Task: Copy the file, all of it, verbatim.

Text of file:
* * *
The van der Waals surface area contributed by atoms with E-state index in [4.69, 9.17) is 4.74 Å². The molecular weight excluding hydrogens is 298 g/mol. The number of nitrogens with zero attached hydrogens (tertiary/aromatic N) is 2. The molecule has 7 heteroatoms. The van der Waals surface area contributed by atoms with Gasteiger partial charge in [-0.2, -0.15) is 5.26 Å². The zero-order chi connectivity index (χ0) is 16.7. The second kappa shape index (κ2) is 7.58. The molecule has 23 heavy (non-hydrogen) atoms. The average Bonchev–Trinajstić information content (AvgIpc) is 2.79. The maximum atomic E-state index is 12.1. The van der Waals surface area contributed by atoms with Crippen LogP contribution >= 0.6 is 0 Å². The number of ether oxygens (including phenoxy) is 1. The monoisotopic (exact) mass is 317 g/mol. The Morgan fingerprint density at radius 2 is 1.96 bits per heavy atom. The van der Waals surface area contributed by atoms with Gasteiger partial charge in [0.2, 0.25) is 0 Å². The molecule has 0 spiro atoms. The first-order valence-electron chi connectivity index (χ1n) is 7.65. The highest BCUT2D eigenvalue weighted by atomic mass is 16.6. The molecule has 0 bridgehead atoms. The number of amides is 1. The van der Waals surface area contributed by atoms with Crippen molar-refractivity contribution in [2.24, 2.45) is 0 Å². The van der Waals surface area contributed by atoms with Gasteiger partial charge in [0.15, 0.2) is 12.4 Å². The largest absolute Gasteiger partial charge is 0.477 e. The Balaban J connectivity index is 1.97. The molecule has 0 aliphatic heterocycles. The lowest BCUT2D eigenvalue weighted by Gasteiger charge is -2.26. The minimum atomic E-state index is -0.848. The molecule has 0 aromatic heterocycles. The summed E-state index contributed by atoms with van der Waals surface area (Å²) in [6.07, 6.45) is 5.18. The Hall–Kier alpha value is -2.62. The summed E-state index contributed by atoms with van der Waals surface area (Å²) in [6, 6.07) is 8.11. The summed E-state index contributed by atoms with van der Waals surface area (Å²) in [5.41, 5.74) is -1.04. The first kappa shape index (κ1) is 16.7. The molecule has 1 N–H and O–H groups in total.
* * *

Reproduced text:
The van der Waals surface area contributed by atoms with E-state index in [4.69, 9.17) is 4.74 Å². The molecular weight excluding hydrogens is 298 g/mol. The number of nitrogens with zero attached hydrogens (tertiary/aromatic N) is 2. The molecule has 7 heteroatoms. The van der Waals surface area contributed by atoms with Gasteiger partial charge in [-0.2, -0.15) is 5.26 Å². The zero-order chi connectivity index (χ0) is 16.7. The second kappa shape index (κ2) is 7.58. The molecule has 23 heavy (non-hydrogen) atoms. The average Bonchev–Trinajstić information content (AvgIpc) is 2.79. The maximum atomic E-state index is 12.1. The van der Waals surface area contributed by atoms with Crippen LogP contribution >= 0.6 is 0 Å². The number of ether oxygens (including phenoxy) is 1. The monoisotopic (exact) mass is 317 g/mol. The Morgan fingerprint density at radius 2 is 1.96 bits per heavy atom. The van der Waals surface area contributed by atoms with Gasteiger partial charge in [0.2, 0.25) is 0 Å². The molecule has 0 spiro atoms. The first-order valence-electron chi connectivity index (χ1n) is 7.65. The highest BCUT2D eigenvalue weighted by atomic mass is 16.6. The molecule has 0 bridgehead atoms. The number of amides is 1. The van der Waals surface area contributed by atoms with Crippen molar-refractivity contribution in [2.24, 2.45) is 0 Å². The van der Waals surface area contributed by atoms with Gasteiger partial charge in [0.15, 0.2) is 12.4 Å². The largest absolute Gasteiger partial charge is 0.477 e. The Balaban J connectivity index is 1.97. The molecule has 0 aliphatic heterocycles. The lowest BCUT2D eigenvalue weighted by Gasteiger charge is -2.26. The minimum atomic E-state index is -0.848. The molecule has 0 aromatic heterocycles. The summed E-state index contributed by atoms with van der Waals surface area (Å²) in [6.07, 6.45) is 5.18. The Hall–Kier alpha value is -2.62. The summed E-state index contributed by atoms with van der Waals surface area (Å²) in [6, 6.07) is 8.11. The summed E-state index contributed by atoms with van der Waals surface area (Å²) in [5.41, 5.74) is -1.04. The first kappa shape index (κ1) is 16.7. The molecule has 1 N–H and O–H groups in total.